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  1. After 15 years of llama-whipping, AOL shuts down Winamp for good. Former Winamp employees blame AOL mismanagement that began over a decade ago The Dulles-based Winamp team, as of 2012. Winamp, the storied MP3 player bought by AOL in June 1999 for over $80 million, is set to shut down in exactly one month. According to a post that went live Wednesday at 12:00 pm Eastern Time on the Winamp website: "Winamp.com and associated Web services will no longer be available past December 20, 2013. Additionally, Winamp Media players will no longer be available for download. Please download the latest version before that date. See release notes for latest improvements to this last release. Thanks for supporting the Winamp community for over 15 years." On Wednesday, Ars confirmed the announcement with Geno Yoham, Winamp’s general director since October 2008. He declined immediate comment but said that he would try to arrange a future interview. Ars wrote an extensive feature on the rise and fall of Winamp in June 2012, detailing AOL’s mismanagement of the property since its dotcom-boom acquisition. As we reported then, Winamp continued to receive updates and make a tiny amount of money for AOL throughout the last 15 years. AOL even released the first Android version in 2010 and a Mac version in 2011. While the company has declined to release official figures, former employees who worked on Winamp estimate its current revenue at around $6 million annually. And Winamp still has an estimated user base of millions worldwide, a small fraction of which live in the United States. All of that appears to be water under the bridge now. “There's no reason that Winamp couldn’t be in the position that iTunes is in today if not for a few layers of mismanagement by AOL that started immediately upon acquisition,” Rob Lord, the first hire and first general manager of Winamp, told Ars in 2012. Justin Frankel, Winamp's primary developer, seemed to concur in an interview he gave to BetaNews. (He declined to be interviewed by Ars in 2012.) “I'm always hoping that they will come around and realize that they're killing [Winamp] and find a better way, but AOL always seems too bogged down with all of their internal politics to get anything done.” Felser added that he recently seriously considered buying Winamp from AOL, too. "I spoke with the [corporate development] folks at AOL a couple times. Even reached out to [Winamp creator] Justin [Frankel] who was totally not interested. I think we talked about $5 million with some trailing equity." Original Article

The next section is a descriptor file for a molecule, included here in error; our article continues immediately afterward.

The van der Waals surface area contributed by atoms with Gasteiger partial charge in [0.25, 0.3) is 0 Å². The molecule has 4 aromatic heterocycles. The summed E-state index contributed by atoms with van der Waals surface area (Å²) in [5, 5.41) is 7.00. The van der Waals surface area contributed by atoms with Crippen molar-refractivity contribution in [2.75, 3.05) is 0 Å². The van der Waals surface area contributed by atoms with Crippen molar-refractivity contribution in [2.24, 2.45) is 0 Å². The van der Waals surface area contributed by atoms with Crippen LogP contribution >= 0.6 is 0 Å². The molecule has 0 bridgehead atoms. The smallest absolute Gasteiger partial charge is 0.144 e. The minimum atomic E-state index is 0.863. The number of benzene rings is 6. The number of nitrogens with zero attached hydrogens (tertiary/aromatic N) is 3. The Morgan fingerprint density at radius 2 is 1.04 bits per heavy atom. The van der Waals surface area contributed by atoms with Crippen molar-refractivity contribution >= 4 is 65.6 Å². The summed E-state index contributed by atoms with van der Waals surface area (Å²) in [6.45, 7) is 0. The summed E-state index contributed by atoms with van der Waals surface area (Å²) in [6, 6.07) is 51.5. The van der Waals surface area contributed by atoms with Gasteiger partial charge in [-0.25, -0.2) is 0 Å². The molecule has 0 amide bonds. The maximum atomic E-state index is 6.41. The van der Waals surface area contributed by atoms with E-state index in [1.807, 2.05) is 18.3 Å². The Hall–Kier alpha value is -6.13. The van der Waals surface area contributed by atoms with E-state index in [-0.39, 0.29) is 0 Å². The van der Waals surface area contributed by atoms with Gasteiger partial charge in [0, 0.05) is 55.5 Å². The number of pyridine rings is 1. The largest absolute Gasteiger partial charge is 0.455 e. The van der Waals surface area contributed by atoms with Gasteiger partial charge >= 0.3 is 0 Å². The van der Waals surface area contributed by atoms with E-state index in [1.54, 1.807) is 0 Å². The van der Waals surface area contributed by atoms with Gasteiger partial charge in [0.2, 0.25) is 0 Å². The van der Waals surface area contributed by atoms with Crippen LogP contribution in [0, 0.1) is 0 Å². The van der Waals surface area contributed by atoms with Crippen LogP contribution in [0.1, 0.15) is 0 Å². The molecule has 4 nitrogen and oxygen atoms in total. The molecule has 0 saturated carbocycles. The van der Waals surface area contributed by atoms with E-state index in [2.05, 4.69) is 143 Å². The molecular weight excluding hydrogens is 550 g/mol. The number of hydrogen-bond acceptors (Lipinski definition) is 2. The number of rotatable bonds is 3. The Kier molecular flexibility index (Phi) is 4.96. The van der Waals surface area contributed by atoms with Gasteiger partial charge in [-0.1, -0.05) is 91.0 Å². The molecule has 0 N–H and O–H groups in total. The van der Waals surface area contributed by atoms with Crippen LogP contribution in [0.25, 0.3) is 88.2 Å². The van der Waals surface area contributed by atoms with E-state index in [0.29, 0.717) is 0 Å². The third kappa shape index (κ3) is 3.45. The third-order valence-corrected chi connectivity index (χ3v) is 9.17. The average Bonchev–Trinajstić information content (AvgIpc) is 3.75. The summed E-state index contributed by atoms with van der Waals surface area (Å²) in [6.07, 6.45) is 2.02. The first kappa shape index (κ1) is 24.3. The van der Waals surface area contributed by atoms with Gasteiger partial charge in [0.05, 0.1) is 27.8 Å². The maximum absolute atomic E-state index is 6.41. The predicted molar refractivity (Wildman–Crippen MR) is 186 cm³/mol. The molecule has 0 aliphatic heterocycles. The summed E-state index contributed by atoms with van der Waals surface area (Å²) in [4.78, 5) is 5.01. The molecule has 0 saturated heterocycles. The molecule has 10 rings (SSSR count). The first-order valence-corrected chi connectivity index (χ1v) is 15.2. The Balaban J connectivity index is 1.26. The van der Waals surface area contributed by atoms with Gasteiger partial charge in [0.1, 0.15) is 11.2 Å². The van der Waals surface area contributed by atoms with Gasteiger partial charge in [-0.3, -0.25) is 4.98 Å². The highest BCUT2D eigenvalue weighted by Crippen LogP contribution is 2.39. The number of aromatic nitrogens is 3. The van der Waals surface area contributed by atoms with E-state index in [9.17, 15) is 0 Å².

2. Verizon Media, the division comprising brands like HuffPost, AOL, Yahoo, TechCrunch and Engadget, is set to lay off about 150 employees, the latest retrenchment by the telco’s still-declining digital-media group. Verizon confirmed the cuts, which were first reported by CNN. The job cuts represent around 1.4% of the 10,500 employees in Verizon Media, which the telco formed after acquiring Yahoo and AOL. Verizon Media did not provide details on which areas of the business will be affected by the layoffs. The pink-slips will hit U.S. teams across the organization, per CNN. In a statement, a Verizon Media rep said, “Our goal is to create the best experiences for our consumers and the best platforms for our customers. Today we are investing in premium content, connections and commerce experiences that connect people to their passions and continue to align our resources to opportunities where we feel we can differentiate ourselves and scale faster.” The cutbacks come after Verizon Media let go 7% of its employees in January, or around 800 staffers. Verizon Media revenue in the third quarter of 2019 was $1.8 billion, flat with the prior quarter and down 2% year over year. Revenue from mobile advertising is now outpacing desktop, which has been declining for years, according to the company. Going forward, Verizon Media is focused on augmenting its advertising revenue with subscription fees (via services like HuffPost Plus and TechCrunch’s Extra Crunch), and transactions and ecommerce, such as the launch of Yahoo Sportsbook to allow mobile sports betting (initially only for users in New Jersey), CEO Guru Gowrappan said at a media conference last month. Gowrappen, speaking the Code Media conference, also said Verizon is not selling HuffPost after reports that the telco was shopping the brand (possibly because it could not find a buyer). Verizon Media previously sold off other assets including Tumblr, Flickr and Moviefone. Source
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